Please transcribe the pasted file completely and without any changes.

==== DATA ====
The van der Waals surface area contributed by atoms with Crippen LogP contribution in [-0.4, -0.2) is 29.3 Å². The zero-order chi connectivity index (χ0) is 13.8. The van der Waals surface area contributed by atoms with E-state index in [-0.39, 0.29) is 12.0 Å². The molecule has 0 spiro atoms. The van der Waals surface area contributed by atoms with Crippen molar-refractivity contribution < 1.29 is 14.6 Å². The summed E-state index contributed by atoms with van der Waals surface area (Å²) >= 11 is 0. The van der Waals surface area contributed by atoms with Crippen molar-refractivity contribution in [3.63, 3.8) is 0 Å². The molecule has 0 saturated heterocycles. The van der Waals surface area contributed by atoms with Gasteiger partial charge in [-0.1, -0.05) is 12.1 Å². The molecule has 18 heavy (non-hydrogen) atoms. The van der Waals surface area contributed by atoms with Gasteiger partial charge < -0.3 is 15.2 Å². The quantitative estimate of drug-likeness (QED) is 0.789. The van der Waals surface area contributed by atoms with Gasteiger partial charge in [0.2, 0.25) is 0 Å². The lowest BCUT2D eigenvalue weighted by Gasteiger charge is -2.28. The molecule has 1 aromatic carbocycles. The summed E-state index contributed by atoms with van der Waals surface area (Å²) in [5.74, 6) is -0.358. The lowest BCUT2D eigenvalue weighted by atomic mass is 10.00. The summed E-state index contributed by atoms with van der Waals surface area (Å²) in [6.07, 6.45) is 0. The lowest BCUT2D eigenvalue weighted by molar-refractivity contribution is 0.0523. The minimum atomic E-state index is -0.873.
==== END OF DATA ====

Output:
The van der Waals surface area contributed by atoms with Crippen LogP contribution in [-0.4, -0.2) is 29.3 Å². The zero-order chi connectivity index (χ0) is 13.8. The van der Waals surface area contributed by atoms with E-state index in [-0.39, 0.29) is 12.0 Å². The molecule has 0 spiro atoms. The van der Waals surface area contributed by atoms with Crippen molar-refractivity contribution < 1.29 is 14.6 Å². The summed E-state index contributed by atoms with van der Waals surface area (Å²) >= 11 is 0. The van der Waals surface area contributed by atoms with Crippen molar-refractivity contribution in [3.63, 3.8) is 0 Å². The molecule has 0 saturated heterocycles. The van der Waals surface area contributed by atoms with Gasteiger partial charge in [-0.1, -0.05) is 12.1 Å². The molecule has 18 heavy (non-hydrogen) atoms. The van der Waals surface area contributed by atoms with Gasteiger partial charge < -0.3 is 15.2 Å². The quantitative estimate of drug-likeness (QED) is 0.789. The van der Waals surface area contributed by atoms with Gasteiger partial charge in [0.2, 0.25) is 0 Å². The lowest BCUT2D eigenvalue weighted by Gasteiger charge is -2.28. The molecule has 1 aromatic carbocycles. The summed E-state index contributed by atoms with van der Waals surface area (Å²) in [5.74, 6) is -0.358. The lowest BCUT2D eigenvalue weighted by atomic mass is 10.00. The summed E-state index contributed by atoms with van der Waals surface area (Å²) in [6.07, 6.45) is 0. The lowest BCUT2D eigenvalue weighted by molar-refractivity contribution is 0.0523. The minimum atomic E-state index is -0.873.